Stranger in a strange land
- The List
- 17 July 2008
Amazingly, Strange & Stranger is the first critical retrospective of the life and work of legendary American comic book artist Steve Ditko. The shy son of Eastern European immigrants who was born in Pennsylvania in 1927 may have languished in relative obscurity for the majority of his career, and his political beliefs may have alienated him from his fans and caused him to become a recluse later in life, but Ditko remains widely recognised as one of the comic world’s most admired visual stylists. His work on the Marvel superheroes Spider-Man and Dr Strange, both of which characters he co-created with Stan Lee, put Ditko into the same bracket as Jack ‘King of Comics’ Kirby. Whatever the reasons for having to wait this long for an appraisal, this handsome coffee-table hardback written by Ditko scholar Blake Bell is a very welcome publication.
‘There’s a fantastic, dramatic storyline running through Ditko’s career,’ Bell says, ‘He’s the artist who walked away from the Spider-Man franchise as it was reaching the height of its popularity. What price did Ditko pay, and what was the impact on his work?’
The answers to those questions are not happy ones. Ditko lost royalties and ownership of his work to Marvel Comics, whose shoddy treatment of him prompted him to seek work elsewhere. Fan though he clearly is, Bell doesn’t shy away from this aspect of his subject’s life – indeed, he examines at length the dogmatic political views (based on Ayn Rand’s anti-altruistic Objectivist philosophies) that put paid to Ditko’s popularity and success in his profession.
Marvel may not have acted honourably, but similarly Ditko certainly didn’t always act in his own best interests. Which is perhaps why the last chapters read like a lament to talent squandered.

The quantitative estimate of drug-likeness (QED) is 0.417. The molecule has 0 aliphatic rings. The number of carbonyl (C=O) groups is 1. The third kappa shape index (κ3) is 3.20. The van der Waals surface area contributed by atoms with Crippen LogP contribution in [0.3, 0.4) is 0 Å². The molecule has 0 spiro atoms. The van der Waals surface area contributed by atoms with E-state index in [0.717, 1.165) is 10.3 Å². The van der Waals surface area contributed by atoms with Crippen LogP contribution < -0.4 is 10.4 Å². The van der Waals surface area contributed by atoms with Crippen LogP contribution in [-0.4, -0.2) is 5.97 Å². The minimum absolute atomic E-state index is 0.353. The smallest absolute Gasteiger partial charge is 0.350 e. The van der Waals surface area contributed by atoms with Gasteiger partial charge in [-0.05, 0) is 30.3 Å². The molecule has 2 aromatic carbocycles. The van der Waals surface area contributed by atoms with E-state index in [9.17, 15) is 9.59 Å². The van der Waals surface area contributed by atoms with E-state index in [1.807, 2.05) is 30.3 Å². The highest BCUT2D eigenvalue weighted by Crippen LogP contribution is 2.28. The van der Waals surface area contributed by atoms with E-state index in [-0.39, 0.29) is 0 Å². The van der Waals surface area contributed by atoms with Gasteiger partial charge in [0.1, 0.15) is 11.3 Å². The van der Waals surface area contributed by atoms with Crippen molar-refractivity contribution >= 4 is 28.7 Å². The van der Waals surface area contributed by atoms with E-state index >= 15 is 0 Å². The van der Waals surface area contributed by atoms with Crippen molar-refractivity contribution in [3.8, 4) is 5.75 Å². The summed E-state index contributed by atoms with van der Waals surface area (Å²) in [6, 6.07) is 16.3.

‘Ditko failed to acknowledge that while many of his fans may not have appreciated being force-fed right from wrong,’ Bell writes, ‘almost all of them recognised the decline his increasingly didactic material had wrought on his storytelling and art.’
This might make for gloomy reading (especially for those comic art fans who know exactly what Ditko denied us and himself), but we should nevertheless be grateful for the years Ditko did produce truly visionary work. Those years are, primarily, 1962-66, when Ditko pen-and-inked both Spider-Man and Dr Strange, to a lesser degree 1955-62, when he drew horror comics for Marvel, and 1967-68, when he left Marvel to create his Randian hero The Question.
Bell provides good, insightful commentary of these fruitful periods. He notes, for example, how Ditko’s approach to Spider-Man was almost plebeian in its down-to-earth realism, while his treatment of the sorcerer Dr Strange was marked by innovative hallucinatory mindscapes. And he also includes lovely microscopic observations such as the hair-bun of Peter Parker’s Aunt May being based on that of Ditko’s own relation.
To Bell’s credit (and Ditko’s too), Strange & Stranger succeeds in making you want to (re)read all of these marvellous strips.
Strange & Stranger: The World of Steve Ditko is published by Fantagraphics